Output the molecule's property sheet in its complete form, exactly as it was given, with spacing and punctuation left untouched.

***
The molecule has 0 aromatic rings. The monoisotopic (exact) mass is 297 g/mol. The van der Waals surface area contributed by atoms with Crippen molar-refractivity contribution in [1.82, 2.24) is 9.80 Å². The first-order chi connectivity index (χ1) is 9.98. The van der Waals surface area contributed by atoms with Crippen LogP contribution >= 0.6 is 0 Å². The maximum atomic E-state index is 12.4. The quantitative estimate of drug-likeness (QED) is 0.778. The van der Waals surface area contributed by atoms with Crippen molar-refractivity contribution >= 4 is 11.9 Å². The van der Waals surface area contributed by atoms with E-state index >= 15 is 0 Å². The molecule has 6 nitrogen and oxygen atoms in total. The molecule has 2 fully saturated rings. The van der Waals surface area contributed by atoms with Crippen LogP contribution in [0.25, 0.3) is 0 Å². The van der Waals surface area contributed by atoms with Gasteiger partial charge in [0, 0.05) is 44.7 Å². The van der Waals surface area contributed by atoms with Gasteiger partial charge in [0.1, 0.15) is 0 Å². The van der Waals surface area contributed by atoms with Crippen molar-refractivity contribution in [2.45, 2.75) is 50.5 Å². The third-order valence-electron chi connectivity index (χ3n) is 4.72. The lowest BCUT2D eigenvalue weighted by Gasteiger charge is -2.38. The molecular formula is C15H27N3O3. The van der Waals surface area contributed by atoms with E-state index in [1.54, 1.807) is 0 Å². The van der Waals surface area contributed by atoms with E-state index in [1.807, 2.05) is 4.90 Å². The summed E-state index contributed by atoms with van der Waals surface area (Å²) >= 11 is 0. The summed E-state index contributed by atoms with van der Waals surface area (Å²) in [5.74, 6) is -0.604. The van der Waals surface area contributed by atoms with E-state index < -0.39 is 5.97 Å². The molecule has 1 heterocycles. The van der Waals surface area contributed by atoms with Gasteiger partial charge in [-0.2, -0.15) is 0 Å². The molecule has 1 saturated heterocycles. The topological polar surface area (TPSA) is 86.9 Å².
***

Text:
The molecule has 0 aromatic rings. The monoisotopic (exact) mass is 297 g/mol. The van der Waals surface area contributed by atoms with Crippen molar-refractivity contribution in [1.82, 2.24) is 9.80 Å². The first-order chi connectivity index (χ1) is 9.98. The van der Waals surface area contributed by atoms with Crippen LogP contribution >= 0.6 is 0 Å². The maximum atomic E-state index is 12.4. The quantitative estimate of drug-likeness (QED) is 0.778. The van der Waals surface area contributed by atoms with Crippen molar-refractivity contribution >= 4 is 11.9 Å². The van der Waals surface area contributed by atoms with E-state index >= 15 is 0 Å². The molecule has 6 nitrogen and oxygen atoms in total. The molecule has 2 fully saturated rings. The van der Waals surface area contributed by atoms with Crippen LogP contribution in [0.25, 0.3) is 0 Å². The van der Waals surface area contributed by atoms with Gasteiger partial charge in [0, 0.05) is 44.7 Å². The van der Waals surface area contributed by atoms with Gasteiger partial charge in [0.1, 0.15) is 0 Å². The van der Waals surface area contributed by atoms with Crippen molar-refractivity contribution in [2.45, 2.75) is 50.5 Å². The third-order valence-electron chi connectivity index (χ3n) is 4.72. The lowest BCUT2D eigenvalue weighted by Gasteiger charge is -2.38. The molecular formula is C15H27N3O3. The van der Waals surface area contributed by atoms with E-state index in [1.54, 1.807) is 0 Å². The van der Waals surface area contributed by atoms with E-state index in [1.807, 2.05) is 4.90 Å². The summed E-state index contributed by atoms with van der Waals surface area (Å²) >= 11 is 0. The summed E-state index contributed by atoms with van der Waals surface area (Å²) in [5.74, 6) is -0.604. The van der Waals surface area contributed by atoms with E-state index < -0.39 is 5.97 Å². The molecule has 1 heterocycles. The van der Waals surface area contributed by atoms with Gasteiger partial charge in [-0.2, -0.15) is 0 Å². The molecule has 1 saturated heterocycles. The topological polar surface area (TPSA) is 86.9 Å².